What Happens if you put Diesel in a Gasoline Car?

Jessica Shea Choksey | Nov 19, 2020

Accidentally putting diesel fuel in a gasoline-powered vehicle is a more common mistake than one might think, especially since many fuel pumps often house the gas nozzle right next to the diesel nozzle. If a driver is not paying attention, they can potentially grab one over the other and attempt to pump the wrong kind of fuel into their tank.

What Happens if you put Diesel in a Gasoline Car?

However, this is not necessarily an easy mistake to make because diesel pumps are generally labeled in a vibrant green to differentiate themselves. Also, a vehicle's gasoline filler neck and the diesel fuel nozzle are purposely designed to be incompatible. Meaning, the diesel dispenser is too large to fit into a gasoline filler neck easily. That being the case, people still somehow manage to pour diesel fuel into their gasoline tank.

When diesel contamination occurs, it can have severe consequences on a conventional gasoline-powered vehicle's health and operation.

Gasoline vs. Diesel

In terms of application, diesel is most often used by heavy-duty trucks, semis, buses, boats, and vehicles which may require a higher torque rating and more low-end pulling power. Gasoline powertrains are most often associated with passenger cars, SUVs, and light-duty trucks.

Although they are both derived from crude oil, gasoline and diesel have different physical properties. Gasoline is much thinner and has a distinct odor. Diesel fuel has a thicker state of fluidity, almost like a lightweight oil. These physical differences come into play when diesel attempts to make its way through a gasoline vehicle's fuel system and engine components.

Diesel is also not as combustible as gasoline. Since each fuel has its own autoignition temperature, diesel and gasoline engines work differently. A gasoline engine utilizes spark plugs to ignite the fuel, while a diesel engine uses the pressure created by compression within the engine to ignite fuel (though a part called a glow plug might help when the engine is cold). In other words, diesel is heated up by being squeezed, while gasoline is lit with fire. Furthermore, gasoline is often mixed with as much as 10-percent ethanol, a highly flammable organic compound used as a biofuel additive. Ethanol makes gasoline even more combustible than it already is.

In short, gasoline and diesel engines are designed to operate using only their specific fuel-type and not the other.

What Happens when you put Diesel in a Gas Vehicle?

Since diesel fuel is thicker and denser than gasoline, the fuel pump will struggle to move the diesel/gasoline mixture through the system. Also, the diesel will not be able to easily pass through the fuel filter. Instead, it will clog up the fuel filter. And whatever amount of diesel that then makes its way to the engine will clog the fuel injectors, making them inoperable. This will result in the engine gumming up and seizing. The gasoline engine may run for a little while after diesel has been put in the tank, but that is only because it is still running on the fuel line's remaining gasoline.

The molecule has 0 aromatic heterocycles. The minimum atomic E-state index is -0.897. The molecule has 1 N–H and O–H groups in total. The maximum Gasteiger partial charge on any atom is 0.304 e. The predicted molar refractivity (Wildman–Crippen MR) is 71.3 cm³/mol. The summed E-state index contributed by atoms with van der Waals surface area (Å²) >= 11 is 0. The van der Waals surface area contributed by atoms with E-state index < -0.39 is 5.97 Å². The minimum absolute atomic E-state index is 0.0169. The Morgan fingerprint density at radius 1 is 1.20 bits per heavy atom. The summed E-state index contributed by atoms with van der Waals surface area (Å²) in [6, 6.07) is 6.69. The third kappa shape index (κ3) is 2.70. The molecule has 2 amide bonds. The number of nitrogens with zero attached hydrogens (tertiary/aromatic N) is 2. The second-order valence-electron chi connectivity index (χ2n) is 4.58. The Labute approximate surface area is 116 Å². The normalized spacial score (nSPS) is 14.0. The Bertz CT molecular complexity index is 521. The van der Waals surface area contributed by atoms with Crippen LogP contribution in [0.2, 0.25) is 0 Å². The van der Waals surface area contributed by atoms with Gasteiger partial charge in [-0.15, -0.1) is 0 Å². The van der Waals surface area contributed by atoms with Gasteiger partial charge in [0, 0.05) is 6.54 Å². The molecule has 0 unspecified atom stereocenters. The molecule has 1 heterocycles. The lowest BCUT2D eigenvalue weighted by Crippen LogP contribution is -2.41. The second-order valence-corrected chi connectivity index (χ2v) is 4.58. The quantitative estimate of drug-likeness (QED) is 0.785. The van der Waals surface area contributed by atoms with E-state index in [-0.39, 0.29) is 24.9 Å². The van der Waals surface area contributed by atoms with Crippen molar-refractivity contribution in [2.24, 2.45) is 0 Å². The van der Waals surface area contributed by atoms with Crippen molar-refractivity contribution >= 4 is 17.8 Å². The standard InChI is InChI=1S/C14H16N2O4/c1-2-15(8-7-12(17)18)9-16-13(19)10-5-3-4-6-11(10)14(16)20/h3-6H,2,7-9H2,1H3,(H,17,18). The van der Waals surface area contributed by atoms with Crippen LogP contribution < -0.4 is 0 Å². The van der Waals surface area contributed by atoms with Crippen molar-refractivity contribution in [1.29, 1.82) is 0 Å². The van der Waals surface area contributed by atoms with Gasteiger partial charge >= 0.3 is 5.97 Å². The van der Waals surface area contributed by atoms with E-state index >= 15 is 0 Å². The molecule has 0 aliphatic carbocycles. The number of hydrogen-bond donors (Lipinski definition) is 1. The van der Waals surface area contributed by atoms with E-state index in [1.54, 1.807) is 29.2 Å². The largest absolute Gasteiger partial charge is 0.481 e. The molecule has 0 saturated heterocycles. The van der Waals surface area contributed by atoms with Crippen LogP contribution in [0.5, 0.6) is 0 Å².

As bad as that situation may be, the opposite problem – pouring gasoline into a diesel tank – would be far worse. Because of gasoline's high combustion tendencies, it would ignite much sooner than diesel fuel would. This early ignition and volatility could cause catastrophic damage to the diesel engine and its components.

What Should You Do if You Put Diesel in Your Car?

When you realize that you have accidentally put diesel fuel into your gas tank, immediate action is necessary. Leaving diesel in a gas tank for any length of time is not advisable. Above all, don't start the vehicle under any circumstance. You will want to have your vehicle towed to a garage for drainage right away. Attempting to operate the car could cause the diesel fuel to enter the fuel line and the engine system, which will make the repair process far more complicated and costly.

If the vehicle has a removable drain on the gas tank, this would be the ideal situation. The mechanic will simply open the drain and empty the entire amount of the gasoline/diesel mixture. The tank will then be filled with gasoline and drained again to remove all remaining diesel. This process may require repetition to clear the tank of all diesel contamination.

If there is no removable drain on the gas tank, the tank will have to be removed from the vehicle and drained. This is called "dropping the tank." The mechanic will then rinse the tank repeatedly with fresh gasoline until all the diesel fuel is washed out.

Draining the tank could cost anywhere from $200-$500 depending on whether the tank needs to be dropped and how much diesel is present. If diesel fuel has entered the fuel line or engine, the repair job can easily climb into the $1,500-$2,000 range.

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